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Court: Broker must pay back commission

Jennifer Nelson
January 1, 2008
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A broker who breaches his fiduciary duty to disclose material information to a client loses the right to collect a commission for his services, the Indiana Supreme Court ruled today.

The high court unanimously reversed a trial court decision finding that although a broker breached his fiduciary duty to his client, his commission shouldn't be revoked and be repaid to his client.

In Tonda Beth Nichols v. Rex David Minnick and R. David Minnick Inc. d/b/a Commercial Properties, No. 53S01-0711-CV-515, Nichols sued Minnick for a $22,500 commission on the sale of a gentleman's club and bar she owned in Bedford to James Blickensdorf. Nichols hired Minnick as her real estate broker to sell the club and signed a preprinted real estate listing agreement giving Minnick the exclusive right to sell the property with a 10 percent commission on the sale price.

Minnick showed the property to only one potential buyer, Blickensdorf, who made an offer of $225,000, which Nichols accepted. The agreement called for a $25,000 cash down payment and a five-year installment note for $175,000. The agreement also stated Blickensdorf would pay Minnick's $22,500 commission.

After Blickensdorf took over the club, he had financial problems. Without Nichols' knowledge, Minnick advanced money to Blickensdorf. He had also given Blickensdorf money for the cash down payment on the club. After Blickensdorf paid off the club in full to Nichols, he transferred the shares of the club to Richards Properties Inc., which was partly owned by Minnick.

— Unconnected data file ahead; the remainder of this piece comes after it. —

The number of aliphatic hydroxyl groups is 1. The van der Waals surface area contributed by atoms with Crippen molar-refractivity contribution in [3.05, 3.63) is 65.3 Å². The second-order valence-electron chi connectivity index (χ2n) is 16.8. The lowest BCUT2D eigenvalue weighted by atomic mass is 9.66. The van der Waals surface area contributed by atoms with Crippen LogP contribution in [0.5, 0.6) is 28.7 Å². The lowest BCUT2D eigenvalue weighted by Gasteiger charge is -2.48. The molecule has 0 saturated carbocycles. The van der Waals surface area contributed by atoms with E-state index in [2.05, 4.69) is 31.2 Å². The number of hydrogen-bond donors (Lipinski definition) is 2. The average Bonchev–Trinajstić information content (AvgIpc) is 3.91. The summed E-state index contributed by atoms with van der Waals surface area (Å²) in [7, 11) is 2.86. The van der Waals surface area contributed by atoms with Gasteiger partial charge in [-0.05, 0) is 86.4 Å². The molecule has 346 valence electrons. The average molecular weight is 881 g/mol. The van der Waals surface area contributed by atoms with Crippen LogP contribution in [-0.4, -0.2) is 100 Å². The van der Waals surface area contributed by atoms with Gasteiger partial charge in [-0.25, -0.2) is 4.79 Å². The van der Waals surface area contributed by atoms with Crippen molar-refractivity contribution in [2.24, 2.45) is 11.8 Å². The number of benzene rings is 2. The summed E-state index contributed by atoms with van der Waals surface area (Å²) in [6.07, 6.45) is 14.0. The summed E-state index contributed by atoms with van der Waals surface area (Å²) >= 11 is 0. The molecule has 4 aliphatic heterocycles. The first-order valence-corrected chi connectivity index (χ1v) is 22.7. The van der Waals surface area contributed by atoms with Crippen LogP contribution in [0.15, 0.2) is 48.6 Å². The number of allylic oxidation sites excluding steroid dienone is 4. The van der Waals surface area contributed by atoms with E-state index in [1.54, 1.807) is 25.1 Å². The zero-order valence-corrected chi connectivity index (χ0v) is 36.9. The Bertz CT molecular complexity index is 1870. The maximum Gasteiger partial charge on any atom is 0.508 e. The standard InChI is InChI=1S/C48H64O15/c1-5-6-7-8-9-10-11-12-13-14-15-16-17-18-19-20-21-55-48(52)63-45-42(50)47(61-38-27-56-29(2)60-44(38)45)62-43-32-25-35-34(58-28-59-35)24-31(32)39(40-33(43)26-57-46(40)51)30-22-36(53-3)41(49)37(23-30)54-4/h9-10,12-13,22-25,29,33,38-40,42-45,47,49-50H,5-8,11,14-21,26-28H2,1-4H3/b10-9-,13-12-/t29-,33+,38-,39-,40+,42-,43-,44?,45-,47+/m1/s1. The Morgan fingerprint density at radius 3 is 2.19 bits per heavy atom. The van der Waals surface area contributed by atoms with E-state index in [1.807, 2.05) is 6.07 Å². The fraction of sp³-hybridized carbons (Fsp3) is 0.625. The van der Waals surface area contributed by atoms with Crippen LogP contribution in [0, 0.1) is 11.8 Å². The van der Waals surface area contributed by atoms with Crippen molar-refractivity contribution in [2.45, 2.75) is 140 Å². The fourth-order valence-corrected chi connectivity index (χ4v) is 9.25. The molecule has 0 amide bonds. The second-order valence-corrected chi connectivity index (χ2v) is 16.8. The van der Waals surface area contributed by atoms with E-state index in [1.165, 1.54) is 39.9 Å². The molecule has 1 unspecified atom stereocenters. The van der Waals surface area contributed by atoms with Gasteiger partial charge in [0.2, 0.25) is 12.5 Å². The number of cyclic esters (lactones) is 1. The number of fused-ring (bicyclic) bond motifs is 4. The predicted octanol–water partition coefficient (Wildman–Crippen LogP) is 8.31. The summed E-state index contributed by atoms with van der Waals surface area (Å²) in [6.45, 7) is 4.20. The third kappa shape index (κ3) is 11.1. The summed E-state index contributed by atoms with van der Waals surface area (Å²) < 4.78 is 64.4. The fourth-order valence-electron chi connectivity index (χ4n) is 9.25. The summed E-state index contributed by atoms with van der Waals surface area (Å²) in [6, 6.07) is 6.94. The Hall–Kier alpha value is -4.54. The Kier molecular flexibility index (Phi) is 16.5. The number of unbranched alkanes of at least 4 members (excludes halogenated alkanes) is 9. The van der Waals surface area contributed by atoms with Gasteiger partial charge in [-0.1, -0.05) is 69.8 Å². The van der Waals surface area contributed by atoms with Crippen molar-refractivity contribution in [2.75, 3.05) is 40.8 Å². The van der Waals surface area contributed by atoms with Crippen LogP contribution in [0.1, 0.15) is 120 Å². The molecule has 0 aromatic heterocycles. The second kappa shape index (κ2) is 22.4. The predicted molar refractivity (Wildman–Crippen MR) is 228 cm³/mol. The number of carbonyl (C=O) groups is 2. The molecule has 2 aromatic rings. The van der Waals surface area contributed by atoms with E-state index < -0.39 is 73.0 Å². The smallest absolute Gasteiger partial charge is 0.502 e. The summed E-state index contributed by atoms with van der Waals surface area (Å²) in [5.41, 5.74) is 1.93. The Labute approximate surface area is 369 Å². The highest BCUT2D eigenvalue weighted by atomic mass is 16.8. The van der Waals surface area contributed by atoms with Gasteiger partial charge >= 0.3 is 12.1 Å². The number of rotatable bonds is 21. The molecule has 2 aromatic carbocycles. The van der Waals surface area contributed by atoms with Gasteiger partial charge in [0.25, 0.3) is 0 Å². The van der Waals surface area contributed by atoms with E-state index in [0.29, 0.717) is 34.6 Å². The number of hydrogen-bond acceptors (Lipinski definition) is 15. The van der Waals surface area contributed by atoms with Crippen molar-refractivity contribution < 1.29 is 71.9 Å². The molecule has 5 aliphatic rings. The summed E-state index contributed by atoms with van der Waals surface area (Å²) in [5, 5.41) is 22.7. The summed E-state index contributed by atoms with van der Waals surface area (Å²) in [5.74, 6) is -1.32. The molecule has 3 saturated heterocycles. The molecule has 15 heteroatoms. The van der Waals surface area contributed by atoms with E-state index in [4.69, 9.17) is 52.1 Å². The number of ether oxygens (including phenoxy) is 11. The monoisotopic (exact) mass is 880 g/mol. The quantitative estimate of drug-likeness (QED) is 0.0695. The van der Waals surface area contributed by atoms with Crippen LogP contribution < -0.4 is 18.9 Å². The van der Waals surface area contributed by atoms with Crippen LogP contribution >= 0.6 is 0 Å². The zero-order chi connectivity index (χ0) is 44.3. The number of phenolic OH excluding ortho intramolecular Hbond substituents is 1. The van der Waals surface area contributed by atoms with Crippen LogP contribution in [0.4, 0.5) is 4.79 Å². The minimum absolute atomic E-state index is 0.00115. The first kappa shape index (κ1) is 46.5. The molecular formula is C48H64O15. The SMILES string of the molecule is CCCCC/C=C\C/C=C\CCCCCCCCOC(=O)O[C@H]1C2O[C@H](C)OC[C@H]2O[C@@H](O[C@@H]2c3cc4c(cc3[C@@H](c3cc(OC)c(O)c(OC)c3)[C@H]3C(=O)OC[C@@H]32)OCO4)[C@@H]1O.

After Minnick filed a lawsuit against Nichols for failing to convey the parking lot next to the club, which she still owned, Nichols discovered Minnick had given money to Blickensdorf for the down payment and to help keep the club afloat.

Nichols sued Minnick for his commission, claiming he used Blickensdorf as a straw man to purchase the club and he breached his fiduciary duty to her by failing to disclose those loans. The trial court ruled Minnick breached his fiduciary duty, but disgorgement of his commission wasn't an appropriate remedy because Nichols didn't prove she suffered monetary damages.

The trial court also found the breach was not serious because Nichols had reason to know of a relationship between the two men based on the purchase agreement in which Blickensdorf stated he would pay Minnick's commission. The Indiana Court of Appeals affirmed the trial court decision. The Supreme Court granted transfer because the trial court applied the wrong legal standard to the case.

Minnick argued Nichols shouldn't receive tort damages or restitution, which are remedies for the breach of duty to disclose material information, because Nichols didn't suffer a loss from the sale because she received the total purchase price. The Supreme Court agreed with the trial court, which found Nichols didn't prove she suffered any monetary loss as a result of Minnick's actions. However, the trial court erred when it concluded disgorgement wasn't required, wrote Justice Theodore Boehm.

Disgorgement may be the only available remedy for someone because harm to the principal is difficult to prove, and it removes the temptation for an agent to act in a way that breaches the fiduciary duty in hope no harm will happen to the principal or the principal will be unable to prove the harm in litigation. The disgorgement rule facilitates the principal's trust on which a fiduciary relationship is grounded, the justice wrote.